I once replied to a post on this BBS regarding what the limitations of HomeSeer were; my reply was something to the effect that "The only limitation to HomeSeer is Your imagination".

    I think that still stands true.

    Sorry I am wandering a bit here I think. My philosophy is if I enjoy something, then enjoy it, but, do not pursue it too quickly, you may overtake it.

    Leave a comment:


  • Steve Q
    replied
    My philosophy is to use automation to save energy, improve security, and increase convenience. My HVAC is mostly controlled by Homeseer and puts heating and cooling where I need it. If there is no motion in the house, it puts the house in "sleep" mode until we return. It also monitors my exterior doors (including shed door) and reminds me it any are open after dark. It also turns on motion lights outside and turns out lights when not needed. Increased convenience is important when it comes to TV, DVD, and music. Homeseer alows me to press one button when I want to watch a DVD. Before Homeseer I had to find 3 remotes, press 12 different buttons. Turn on the light to insert the DVD, turn OFF the light to watch!

    Of course I have several cool things like the wake up weather forecast, NPR news at 11 and 5, on the half hour time, temperature, humidity, and heat index, announcements. And I have many reminders like "tomorrow is trash day".

    My philosophy is also not to spend more money on automation than the value of the benefit it provides. For example, if I can save $100 a year by keeping lights turned OFF, then I will not hesitate to spend $100 or a bit more. (but not $1000). But when it comes to convenience, I am reluctant to spend a lot
    but Homeseer gives you a lot of "free" features. All it takes is a little creativity.

    And of course there is the fun of learning new "stuff". The scope of home automation is tremendous, it's a lifetime of learning!

    Steve Q

    Leave a comment:


  • completelyhis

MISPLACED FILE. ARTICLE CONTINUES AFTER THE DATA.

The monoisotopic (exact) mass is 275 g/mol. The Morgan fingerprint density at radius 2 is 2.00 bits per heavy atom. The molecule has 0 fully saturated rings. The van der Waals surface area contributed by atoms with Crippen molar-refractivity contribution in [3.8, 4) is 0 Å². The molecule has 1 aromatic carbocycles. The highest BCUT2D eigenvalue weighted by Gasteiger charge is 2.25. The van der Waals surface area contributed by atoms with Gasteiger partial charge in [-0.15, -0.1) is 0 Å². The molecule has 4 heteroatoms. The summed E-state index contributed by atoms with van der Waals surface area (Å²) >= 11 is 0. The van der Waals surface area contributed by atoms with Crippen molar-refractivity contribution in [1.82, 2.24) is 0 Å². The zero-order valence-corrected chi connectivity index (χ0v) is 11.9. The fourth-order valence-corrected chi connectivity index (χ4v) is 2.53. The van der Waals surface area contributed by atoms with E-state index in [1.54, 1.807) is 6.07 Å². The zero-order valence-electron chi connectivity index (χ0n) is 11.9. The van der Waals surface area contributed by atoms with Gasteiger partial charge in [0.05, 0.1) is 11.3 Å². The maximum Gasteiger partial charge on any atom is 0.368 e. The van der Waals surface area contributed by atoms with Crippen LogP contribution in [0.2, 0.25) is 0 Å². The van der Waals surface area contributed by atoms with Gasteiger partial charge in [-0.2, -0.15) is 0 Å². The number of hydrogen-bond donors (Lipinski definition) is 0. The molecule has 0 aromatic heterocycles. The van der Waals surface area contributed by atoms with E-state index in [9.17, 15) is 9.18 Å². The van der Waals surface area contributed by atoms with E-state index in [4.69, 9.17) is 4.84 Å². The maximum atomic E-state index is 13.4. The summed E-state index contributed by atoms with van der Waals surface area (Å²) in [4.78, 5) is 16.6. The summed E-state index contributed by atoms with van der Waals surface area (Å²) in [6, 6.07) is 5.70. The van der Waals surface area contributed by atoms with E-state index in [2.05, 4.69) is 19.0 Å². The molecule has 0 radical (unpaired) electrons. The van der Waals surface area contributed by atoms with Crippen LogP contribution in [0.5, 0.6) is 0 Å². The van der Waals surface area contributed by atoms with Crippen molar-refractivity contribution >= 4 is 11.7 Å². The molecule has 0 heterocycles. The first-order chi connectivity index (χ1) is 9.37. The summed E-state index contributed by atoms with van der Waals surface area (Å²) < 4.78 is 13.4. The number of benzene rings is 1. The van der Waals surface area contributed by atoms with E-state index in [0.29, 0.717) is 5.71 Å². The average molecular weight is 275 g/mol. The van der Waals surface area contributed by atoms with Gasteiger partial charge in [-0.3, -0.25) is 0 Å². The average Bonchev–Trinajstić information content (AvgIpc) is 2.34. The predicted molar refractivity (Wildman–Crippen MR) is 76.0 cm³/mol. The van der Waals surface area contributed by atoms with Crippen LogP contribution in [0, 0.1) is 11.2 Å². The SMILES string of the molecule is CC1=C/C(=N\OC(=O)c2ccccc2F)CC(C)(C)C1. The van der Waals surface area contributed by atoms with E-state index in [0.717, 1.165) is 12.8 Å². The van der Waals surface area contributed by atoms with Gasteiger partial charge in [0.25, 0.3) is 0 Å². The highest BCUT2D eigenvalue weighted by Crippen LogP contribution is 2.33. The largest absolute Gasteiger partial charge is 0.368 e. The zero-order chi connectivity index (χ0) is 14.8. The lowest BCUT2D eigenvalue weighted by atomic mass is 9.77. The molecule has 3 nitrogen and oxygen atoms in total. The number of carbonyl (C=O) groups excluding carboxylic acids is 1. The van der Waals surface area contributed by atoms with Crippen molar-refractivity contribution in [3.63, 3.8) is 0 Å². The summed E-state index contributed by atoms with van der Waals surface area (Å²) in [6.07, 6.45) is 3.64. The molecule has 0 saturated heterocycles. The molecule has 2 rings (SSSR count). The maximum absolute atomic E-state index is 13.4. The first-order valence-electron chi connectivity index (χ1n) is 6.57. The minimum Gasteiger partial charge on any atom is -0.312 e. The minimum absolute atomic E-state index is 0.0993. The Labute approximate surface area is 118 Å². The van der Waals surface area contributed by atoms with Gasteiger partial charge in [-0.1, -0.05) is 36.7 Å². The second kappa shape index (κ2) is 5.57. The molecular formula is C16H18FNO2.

replied
    I agree with Thymer and others that have basically stated that HA should be something that "automates" things that occur consistantly, so they don't have to be done manually. so it streamlines routine activities, and also gives shape to activities that we want to be routine. IE, I have a fairly complex wake up routine that serves the whole family (even the dogs). TTS anouncements, weather forecast for the day, word of the day, verse of the day, music, lighting, bathroom fans, etc. it is something designed to keep the morning flowing the way we want it to...we don't always do things the same way every morning, but we should. There are other things, like watching a movie, that replicate what we do...just making it easier (turning off lights, setting the tv, etc)...

    So i guess i see a difference between creating routine and reproducing routine...both are good.

    Leave a comment:


  • tenholde
    replied
    What do you use for the two line message board?

    tenholde

    Leave a comment:


  • thymer
    replied
    My goal is for the house to be as "hands-off" as possible while still providing valuable time saving abilities. I want the majority of my HA to be "behind the scenes" ie lights. When you walk in a room the lights come on, you leave and they go out. When you get in the shower the exhaust fan comes on and turns off 10 min after you get out, etc. I still use palmpads for a few things but am trying to minimize that as much as possible. If I have to get up and walk accross the room to get a palmpad to turn the fan on what have I really accomplished. I guess what I'm trying to say is that I want HA to do everything without me having to tell it to. I'm working on that!